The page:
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Learning Lessons about Life and Death from a Little Dog

I lost my best friend last month. Dash came to live with me when he was only 8 weeks old--just a tiny ball of fur with a squeaky little bark and a big attitude. For 10 years, he was my confidante, my faithful companion, and my protector. When he was diagnosed with cancer recently, I had to make some hard decisions. Afterwards, I realized that the way we treat our pets can teach us much about how we deal with our human loved ones at the end of life.

When the vet told me that Dash had a large tumor near his anal gland, I immediately made arrangements for surgery. However, my main concern was his comfort and quality of life. Cure was a hope, but cure at all costs was never an option. I think we forget this sometimes with our human loved ones. We know that some treatments will be painful and uncomfortable, and we know that our loved ones—especially our elders—aren’t likely to regain their independence, functioning, or quality of life. They may live with pain and have a poor prognosis, but we want practitioners to do everything they can. Even when our human loved ones don’t want certain interventions or say, “Enough is enough,” this often is difficult for us to accept.

I discussed Dash’s prognosis with the vet; and she said that even with the surgery, long-term survival was unlikely. From our conversation—as well as my own research—I knew that aggressive treatments such as chemo or radiation would be painful and unlikely to produce significant results. Why would I subject him to pain and torture just to keep him alive a little longer? Guilt? My own selfish desire not to lose my dog? Those are terrible reasons. But they also are reasons that we often want our human loved ones to pursue treatments that they don’t want or that aren’t likely to help them significantly.

The vet and I agreed that she would remove the tumor—or at least the majority of it—and, after that, I would keep him as happy and comfortable as possible for as long as possible. I dropped him off early in the morning and tried to go about business as usual. I worked and tried to pretend that everything would be okay. I even bought Dash a ‘get-well’ toy—a little stuffed alligator I knew he would love. But the hours of waiting were torture. When the vet finally called, the news was much worse than I had hoped. The tumor had grown significantly in a few short days, and the cancer had already spread to his pelvis. The vet and I agreed that it was more humane to put him down than to let him suffer.

When it comes to our human loved ones, we need to respect and understand if they choose not to undergo invasive treatments or interventions. We need to realize that their definition of quality of life—not ours—is what counts. Only they can decide what is right for them. And we need to have these hard conversations and record their wishes—in the form of a living will, advance directive, or similar document—while they are still cognitively intact and able to make sound, informed decisions that are not clouded by illness or emotion.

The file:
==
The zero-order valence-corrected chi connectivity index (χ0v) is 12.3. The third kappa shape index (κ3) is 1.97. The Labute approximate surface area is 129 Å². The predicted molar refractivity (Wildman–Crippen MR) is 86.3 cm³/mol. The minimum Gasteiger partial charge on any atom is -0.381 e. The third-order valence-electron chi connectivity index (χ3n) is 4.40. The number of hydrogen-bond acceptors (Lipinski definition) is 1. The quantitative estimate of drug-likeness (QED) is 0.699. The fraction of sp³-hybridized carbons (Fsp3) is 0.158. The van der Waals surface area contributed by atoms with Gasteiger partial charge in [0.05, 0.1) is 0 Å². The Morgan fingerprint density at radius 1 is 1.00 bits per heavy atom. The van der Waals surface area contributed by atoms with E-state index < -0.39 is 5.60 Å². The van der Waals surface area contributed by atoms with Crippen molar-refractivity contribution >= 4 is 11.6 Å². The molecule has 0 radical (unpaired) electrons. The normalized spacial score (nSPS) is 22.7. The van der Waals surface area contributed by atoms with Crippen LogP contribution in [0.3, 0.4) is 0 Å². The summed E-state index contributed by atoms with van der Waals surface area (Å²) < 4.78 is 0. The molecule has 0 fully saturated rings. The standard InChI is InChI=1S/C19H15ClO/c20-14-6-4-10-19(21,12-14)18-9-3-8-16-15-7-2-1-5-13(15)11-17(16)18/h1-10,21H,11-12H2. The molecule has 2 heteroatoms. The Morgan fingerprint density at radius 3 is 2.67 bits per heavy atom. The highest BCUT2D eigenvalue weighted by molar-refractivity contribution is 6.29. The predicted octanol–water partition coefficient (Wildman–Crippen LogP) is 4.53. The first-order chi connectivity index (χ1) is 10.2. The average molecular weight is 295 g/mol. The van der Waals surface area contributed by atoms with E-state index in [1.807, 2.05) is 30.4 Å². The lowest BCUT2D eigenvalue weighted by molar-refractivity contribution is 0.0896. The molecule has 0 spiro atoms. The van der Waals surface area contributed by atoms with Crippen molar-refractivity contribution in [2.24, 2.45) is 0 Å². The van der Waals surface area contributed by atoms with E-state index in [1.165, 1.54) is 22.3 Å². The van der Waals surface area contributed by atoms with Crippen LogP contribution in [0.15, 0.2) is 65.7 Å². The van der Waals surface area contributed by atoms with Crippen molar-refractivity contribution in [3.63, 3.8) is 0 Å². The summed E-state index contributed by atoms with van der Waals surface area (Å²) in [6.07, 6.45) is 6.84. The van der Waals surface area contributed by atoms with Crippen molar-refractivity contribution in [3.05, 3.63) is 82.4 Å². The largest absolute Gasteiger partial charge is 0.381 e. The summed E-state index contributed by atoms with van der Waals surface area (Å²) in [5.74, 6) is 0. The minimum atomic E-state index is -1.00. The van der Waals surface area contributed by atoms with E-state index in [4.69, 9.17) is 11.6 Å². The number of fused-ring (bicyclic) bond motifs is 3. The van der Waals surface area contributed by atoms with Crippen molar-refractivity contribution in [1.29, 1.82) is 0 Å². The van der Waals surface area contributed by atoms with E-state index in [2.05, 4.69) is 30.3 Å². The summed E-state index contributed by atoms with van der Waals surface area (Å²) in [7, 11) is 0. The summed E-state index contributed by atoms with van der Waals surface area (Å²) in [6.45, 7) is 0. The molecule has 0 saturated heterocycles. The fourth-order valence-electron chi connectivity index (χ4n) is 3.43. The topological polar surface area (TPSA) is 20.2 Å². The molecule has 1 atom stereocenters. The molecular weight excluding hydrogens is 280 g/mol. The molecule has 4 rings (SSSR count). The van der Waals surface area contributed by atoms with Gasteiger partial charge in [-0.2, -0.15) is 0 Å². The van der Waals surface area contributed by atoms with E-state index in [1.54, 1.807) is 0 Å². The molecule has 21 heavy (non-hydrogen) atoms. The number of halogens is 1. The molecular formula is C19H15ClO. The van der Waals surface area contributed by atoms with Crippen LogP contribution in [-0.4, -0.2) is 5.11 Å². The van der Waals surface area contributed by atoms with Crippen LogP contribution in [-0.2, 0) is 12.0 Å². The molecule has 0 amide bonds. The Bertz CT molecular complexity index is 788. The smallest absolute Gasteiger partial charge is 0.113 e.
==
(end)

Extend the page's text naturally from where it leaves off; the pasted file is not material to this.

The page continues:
After I got the call from the vet, I drove right to the clinic. All I could think of was that I wanted Dash to have his toy. A vet tech escorted me into a private room and handed Dash—wrapped in a blanket—to me. As I cuddled him and kissed his head, I noticed that his eyes were open; and I asked hopefully and irrationally, “Is he still alive?” The tech gave me a fleeting look of pity and said, “No, honey.” Then she left us alone to say goodbye. I hugged and kissed my beautiful little boy and told him how much I loved him. I thanked him for all of the love and happiness he brought into my life. When the tech came back to get him, I didn’t want to give up my dog; but I did. Then I made arrangements to have him cremated and returned to me in a cedar box with his name on it, I paid the bill, and I left. Then I went home, crawled into bed, and cried.

I still miss Dash—and I probably always will, but I am at peace with my decision. He was an active, scrappy little dog; and I have no doubt that he wouldn’t have wanted to live as an invalid, in constant pain, being plied with pills, and unable to run and play. With our human loved ones, knowing how they want to live can help bring us peace when they pass. My grandmother was 86 and bedbound. She had suffered a stroke and several heart attacks, and her normally thin body was frail and weak. A long-time widow, she always had been an active, independent lady who still cooked lavish meals every week and made bushels of cookies at Christmas. She enjoyed a shot of whiskey in her morning coffee, and she had something to say about everyone’s business. As she lay in bed during her last days, she often said to me, “I am ready to be with your grandfather. I don’t want to live like this.” When she died, I knew she was at rest. Instead of mourning her passing, I was freed to celebrate her amazing life.

Thanks to a little dog, I have a better understanding of life and death. His final gift to me is one I will never forget.

The author, Joanne Kaldy, is a long-time communications consultant for AMDA and the AMDA Foundation. She is one of the driving forces behind the Caring Canines calendar and a passionate advocate of the role pets play in the lives of our long term care facility residents.